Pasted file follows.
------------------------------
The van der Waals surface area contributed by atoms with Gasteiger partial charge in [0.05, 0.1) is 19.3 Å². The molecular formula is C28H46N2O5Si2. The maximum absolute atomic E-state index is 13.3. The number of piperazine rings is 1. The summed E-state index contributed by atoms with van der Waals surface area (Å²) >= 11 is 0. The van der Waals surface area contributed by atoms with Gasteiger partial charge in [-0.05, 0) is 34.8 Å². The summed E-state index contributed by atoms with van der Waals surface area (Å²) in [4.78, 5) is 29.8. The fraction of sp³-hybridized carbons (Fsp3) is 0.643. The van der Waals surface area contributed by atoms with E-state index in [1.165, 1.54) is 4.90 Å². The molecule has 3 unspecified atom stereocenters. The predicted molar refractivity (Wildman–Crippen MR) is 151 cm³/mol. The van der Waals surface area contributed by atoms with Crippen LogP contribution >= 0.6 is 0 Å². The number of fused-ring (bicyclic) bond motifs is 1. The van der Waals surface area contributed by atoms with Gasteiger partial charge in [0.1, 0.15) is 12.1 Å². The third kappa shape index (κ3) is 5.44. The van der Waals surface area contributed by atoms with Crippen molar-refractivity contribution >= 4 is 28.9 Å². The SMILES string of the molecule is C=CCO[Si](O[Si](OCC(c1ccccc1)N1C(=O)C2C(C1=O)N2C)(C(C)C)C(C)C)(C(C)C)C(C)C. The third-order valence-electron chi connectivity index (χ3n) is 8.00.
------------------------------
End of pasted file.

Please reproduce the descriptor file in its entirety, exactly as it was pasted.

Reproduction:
The van der Waals surface area contributed by atoms with Gasteiger partial charge in [0.05, 0.1) is 19.3 Å². The molecular formula is C28H46N2O5Si2. The maximum absolute atomic E-state index is 13.3. The number of piperazine rings is 1. The summed E-state index contributed by atoms with van der Waals surface area (Å²) >= 11 is 0. The van der Waals surface area contributed by atoms with Gasteiger partial charge in [-0.05, 0) is 34.8 Å². The summed E-state index contributed by atoms with van der Waals surface area (Å²) in [4.78, 5) is 29.8. The fraction of sp³-hybridized carbons (Fsp3) is 0.643. The van der Waals surface area contributed by atoms with E-state index in [1.165, 1.54) is 4.90 Å². The molecule has 3 unspecified atom stereocenters. The predicted molar refractivity (Wildman–Crippen MR) is 151 cm³/mol. The van der Waals surface area contributed by atoms with Crippen LogP contribution >= 0.6 is 0 Å². The number of fused-ring (bicyclic) bond motifs is 1. The van der Waals surface area contributed by atoms with Gasteiger partial charge in [0.1, 0.15) is 12.1 Å². The third kappa shape index (κ3) is 5.44. The van der Waals surface area contributed by atoms with Crippen molar-refractivity contribution >= 4 is 28.9 Å². The SMILES string of the molecule is C=CCO[Si](O[Si](OCC(c1ccccc1)N1C(=O)C2C(C1=O)N2C)(C(C)C)C(C)C)(C(C)C)C(C)C. The third-order valence-electron chi connectivity index (χ3n) is 8.00.